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Secrets and lies in psychotherapy [electronic resource] / by Barry A. Farber, Matt Blanchard, and Melanie Love.

Author/Creator:
Farber, Barry A. (Barry Alan), 1947- author.
Publication:
Washington D.C. : American Psychological Association, 2019.
Format/Description:
Book
1 online resource (x, 292 pages)
Status/Location:
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Other Title:
APA PsycBOOKS.
Subjects:
Deception.
Psychotherapist and patient.
Medical subjects:
Deception.
Physician-Patient Relations.
System Details:
data file
Summary:
"Honest disclosure is central to the work of all psychotherapy. But, clients are not always honest with their therapists. They keep secrets, avoid or minimize discussion of personally salient topics, and sometimes tell outright lies. The authors consider this book as a logical sequel to the senior author's (2006) book, Self-Disclosure in Psychotherapy, which drew on both clinical and research perspectives, focusing on the topics that patients tended to discuss in therapy and those they tended to avoid. The book comprises of twelve chapters. It examines the nature of lies and concealment in everyday life and in therapy, with a focus on the process by which patients keep secrets and lie to their therapists. The book provides a review of the clinical and empirical literature that tries to answer questions such as Why do clients lie? What are the ways in which client deception can be categorized? What topics tend to be concealed, minimized, or lied about? It presents the results of two comprehensive studies involving more than 1,345 psychotherapy clients. Based on the results, the book explores the common lies told by therapy clients about a wide range of issues including sex, substance abuse, suicidal ideation, trauma, feelings about the therapist and the progress of therapy. It also examines the lies therapists tell to their patients. The book discusses the factors underlying the likelihood, process, and consequences of client disclosure and concealment. The primary audience for this book includes practitioners, academics, and students in the mental health fields"--Preface. (PsycINFO Database Record (c) 2019 APA, all rights reserved).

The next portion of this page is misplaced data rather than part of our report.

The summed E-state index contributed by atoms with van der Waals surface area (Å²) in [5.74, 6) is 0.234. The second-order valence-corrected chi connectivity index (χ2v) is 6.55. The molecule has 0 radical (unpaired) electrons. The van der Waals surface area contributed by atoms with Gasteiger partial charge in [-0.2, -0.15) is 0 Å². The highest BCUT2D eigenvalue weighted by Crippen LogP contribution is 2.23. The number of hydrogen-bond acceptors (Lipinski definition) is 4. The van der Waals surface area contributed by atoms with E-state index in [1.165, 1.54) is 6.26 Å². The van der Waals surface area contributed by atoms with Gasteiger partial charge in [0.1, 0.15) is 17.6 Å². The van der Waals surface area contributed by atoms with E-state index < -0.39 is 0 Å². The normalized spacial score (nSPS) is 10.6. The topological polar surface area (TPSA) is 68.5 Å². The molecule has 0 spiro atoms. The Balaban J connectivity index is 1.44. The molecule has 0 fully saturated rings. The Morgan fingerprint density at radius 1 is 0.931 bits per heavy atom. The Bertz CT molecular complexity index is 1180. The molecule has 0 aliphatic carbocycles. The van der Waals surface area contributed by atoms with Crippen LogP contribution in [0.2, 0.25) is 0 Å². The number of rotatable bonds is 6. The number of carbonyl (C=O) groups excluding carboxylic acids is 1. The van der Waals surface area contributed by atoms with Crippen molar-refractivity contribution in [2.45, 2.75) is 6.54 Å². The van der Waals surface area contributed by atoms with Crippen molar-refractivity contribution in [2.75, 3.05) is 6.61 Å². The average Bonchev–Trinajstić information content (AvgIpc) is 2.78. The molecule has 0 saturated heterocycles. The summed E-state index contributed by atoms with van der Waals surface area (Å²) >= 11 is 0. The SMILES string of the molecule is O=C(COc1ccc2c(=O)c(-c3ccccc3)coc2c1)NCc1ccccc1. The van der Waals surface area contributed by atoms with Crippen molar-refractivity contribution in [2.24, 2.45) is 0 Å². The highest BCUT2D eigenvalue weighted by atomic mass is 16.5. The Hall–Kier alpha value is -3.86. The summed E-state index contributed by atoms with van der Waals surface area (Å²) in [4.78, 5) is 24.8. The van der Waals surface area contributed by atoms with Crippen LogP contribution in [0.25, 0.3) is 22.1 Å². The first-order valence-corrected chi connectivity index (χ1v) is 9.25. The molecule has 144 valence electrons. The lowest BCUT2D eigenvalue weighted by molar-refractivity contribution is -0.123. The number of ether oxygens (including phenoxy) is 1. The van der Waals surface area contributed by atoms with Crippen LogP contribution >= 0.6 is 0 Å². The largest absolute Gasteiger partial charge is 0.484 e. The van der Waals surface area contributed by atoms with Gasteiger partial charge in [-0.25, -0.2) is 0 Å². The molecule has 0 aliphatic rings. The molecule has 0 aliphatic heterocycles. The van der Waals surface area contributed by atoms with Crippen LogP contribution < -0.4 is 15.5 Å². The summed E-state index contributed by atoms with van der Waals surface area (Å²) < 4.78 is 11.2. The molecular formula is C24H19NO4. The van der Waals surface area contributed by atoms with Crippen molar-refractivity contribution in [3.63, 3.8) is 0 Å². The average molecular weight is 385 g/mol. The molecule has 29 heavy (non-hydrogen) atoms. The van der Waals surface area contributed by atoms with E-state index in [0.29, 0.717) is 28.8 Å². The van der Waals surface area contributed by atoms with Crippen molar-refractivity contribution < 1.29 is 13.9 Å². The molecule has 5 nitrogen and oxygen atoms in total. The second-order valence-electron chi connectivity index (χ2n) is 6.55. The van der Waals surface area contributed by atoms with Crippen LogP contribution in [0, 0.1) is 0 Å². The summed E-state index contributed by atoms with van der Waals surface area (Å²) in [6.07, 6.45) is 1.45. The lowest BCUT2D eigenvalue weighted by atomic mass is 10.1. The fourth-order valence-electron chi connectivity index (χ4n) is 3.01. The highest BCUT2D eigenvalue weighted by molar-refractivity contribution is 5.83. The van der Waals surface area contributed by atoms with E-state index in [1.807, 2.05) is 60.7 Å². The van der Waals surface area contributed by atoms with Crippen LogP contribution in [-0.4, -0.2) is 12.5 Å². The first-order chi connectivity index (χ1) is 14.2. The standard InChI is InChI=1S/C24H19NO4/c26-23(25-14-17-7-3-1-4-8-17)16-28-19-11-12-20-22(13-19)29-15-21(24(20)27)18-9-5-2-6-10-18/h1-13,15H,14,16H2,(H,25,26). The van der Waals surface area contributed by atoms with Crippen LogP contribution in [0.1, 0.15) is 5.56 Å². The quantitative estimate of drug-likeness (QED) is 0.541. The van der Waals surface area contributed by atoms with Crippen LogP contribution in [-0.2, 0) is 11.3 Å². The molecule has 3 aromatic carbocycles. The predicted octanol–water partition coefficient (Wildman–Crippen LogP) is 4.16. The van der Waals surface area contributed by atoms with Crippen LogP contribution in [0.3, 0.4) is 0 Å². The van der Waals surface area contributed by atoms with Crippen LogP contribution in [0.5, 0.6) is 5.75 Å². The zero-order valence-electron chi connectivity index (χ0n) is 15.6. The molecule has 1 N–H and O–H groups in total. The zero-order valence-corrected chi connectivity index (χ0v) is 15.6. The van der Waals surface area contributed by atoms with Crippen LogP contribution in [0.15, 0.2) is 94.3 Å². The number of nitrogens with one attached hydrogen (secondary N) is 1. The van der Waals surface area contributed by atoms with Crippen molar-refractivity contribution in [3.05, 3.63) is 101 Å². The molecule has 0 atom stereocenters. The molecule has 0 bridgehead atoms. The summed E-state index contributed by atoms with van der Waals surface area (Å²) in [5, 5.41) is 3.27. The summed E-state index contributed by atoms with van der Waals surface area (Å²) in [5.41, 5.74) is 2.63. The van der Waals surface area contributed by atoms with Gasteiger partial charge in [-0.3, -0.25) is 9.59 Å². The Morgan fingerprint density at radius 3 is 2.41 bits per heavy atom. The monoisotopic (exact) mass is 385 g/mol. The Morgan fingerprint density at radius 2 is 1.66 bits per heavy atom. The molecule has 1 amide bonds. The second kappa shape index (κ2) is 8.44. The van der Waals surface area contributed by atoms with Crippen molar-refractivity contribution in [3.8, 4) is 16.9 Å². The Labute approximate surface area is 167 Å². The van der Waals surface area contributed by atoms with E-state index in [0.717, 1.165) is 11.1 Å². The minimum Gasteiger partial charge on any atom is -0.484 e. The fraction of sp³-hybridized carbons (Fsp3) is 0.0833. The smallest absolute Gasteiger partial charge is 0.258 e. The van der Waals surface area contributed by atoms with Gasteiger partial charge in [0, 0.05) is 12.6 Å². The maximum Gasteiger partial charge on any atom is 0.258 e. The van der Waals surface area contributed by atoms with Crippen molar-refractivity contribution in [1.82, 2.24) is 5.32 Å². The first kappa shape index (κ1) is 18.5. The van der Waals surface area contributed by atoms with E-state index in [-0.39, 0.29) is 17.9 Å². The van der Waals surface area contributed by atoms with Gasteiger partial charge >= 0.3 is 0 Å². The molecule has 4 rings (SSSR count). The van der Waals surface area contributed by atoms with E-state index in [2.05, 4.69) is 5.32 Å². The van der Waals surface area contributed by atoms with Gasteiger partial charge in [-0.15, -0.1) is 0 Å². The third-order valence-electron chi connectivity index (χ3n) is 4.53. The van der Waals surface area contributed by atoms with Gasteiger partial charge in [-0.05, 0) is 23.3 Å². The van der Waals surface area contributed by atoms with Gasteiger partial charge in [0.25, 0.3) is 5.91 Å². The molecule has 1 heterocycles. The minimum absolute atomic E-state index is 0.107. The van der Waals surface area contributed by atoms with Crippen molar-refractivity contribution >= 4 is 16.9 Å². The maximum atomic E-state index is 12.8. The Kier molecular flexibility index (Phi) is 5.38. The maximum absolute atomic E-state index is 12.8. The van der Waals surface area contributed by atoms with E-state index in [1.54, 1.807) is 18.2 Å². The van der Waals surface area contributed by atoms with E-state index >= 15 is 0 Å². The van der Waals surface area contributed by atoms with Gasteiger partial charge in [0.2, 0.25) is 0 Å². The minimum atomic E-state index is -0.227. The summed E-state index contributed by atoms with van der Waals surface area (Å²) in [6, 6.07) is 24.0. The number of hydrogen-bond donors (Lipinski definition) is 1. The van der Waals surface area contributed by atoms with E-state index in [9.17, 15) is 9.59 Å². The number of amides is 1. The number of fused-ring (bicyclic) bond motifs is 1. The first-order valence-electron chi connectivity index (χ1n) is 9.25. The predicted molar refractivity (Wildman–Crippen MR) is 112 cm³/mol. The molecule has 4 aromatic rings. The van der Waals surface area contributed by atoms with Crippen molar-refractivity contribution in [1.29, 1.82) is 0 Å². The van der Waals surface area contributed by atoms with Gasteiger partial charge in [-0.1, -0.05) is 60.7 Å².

Contents:
Introduction
Telling lies and keeping secrets in psychotherapy
The nature, prevalence, and functions of lying and secret-keeping : why do we do these things?
Clinical and empirical perspectives on secrets and lies in psychotherapy
Factors underlying the likelihood, process, and consequences of disclosure and concealment : "It's complicated"
Therapist deception
The Columbia project on lying in psychotherapy : what did 1,345 psychotherapy clients tell us?
Common clinical lies: suicidal thoughts, self-harm, and emotional distress
Common clinical lies: all things sexual
Common clinical lies: substance use and abuse
Common clinical lies: trauma
Common clinical lies: clinical progress and feelings about one's therapist
Secrets and lies in psychotherapy : summary and clinical implications.
Notes:
Includes bibliographical references and index.
Electronic reproduction. Washington, D.C. : American Psychological Association, 2019.
Description based on print version record.
Contributor:
Blanchard, Matt, author.
Love, Melanie, author.
Other format:
Online version: Secrets and lies in psychotherapy
ISBN:
9781433830525 (print ed.)
1433830523 (print ed.)
9781433829482 (electronic bk.)
1433829487 (electronic bk.)
Access Restriction:
Restricted for use by site license.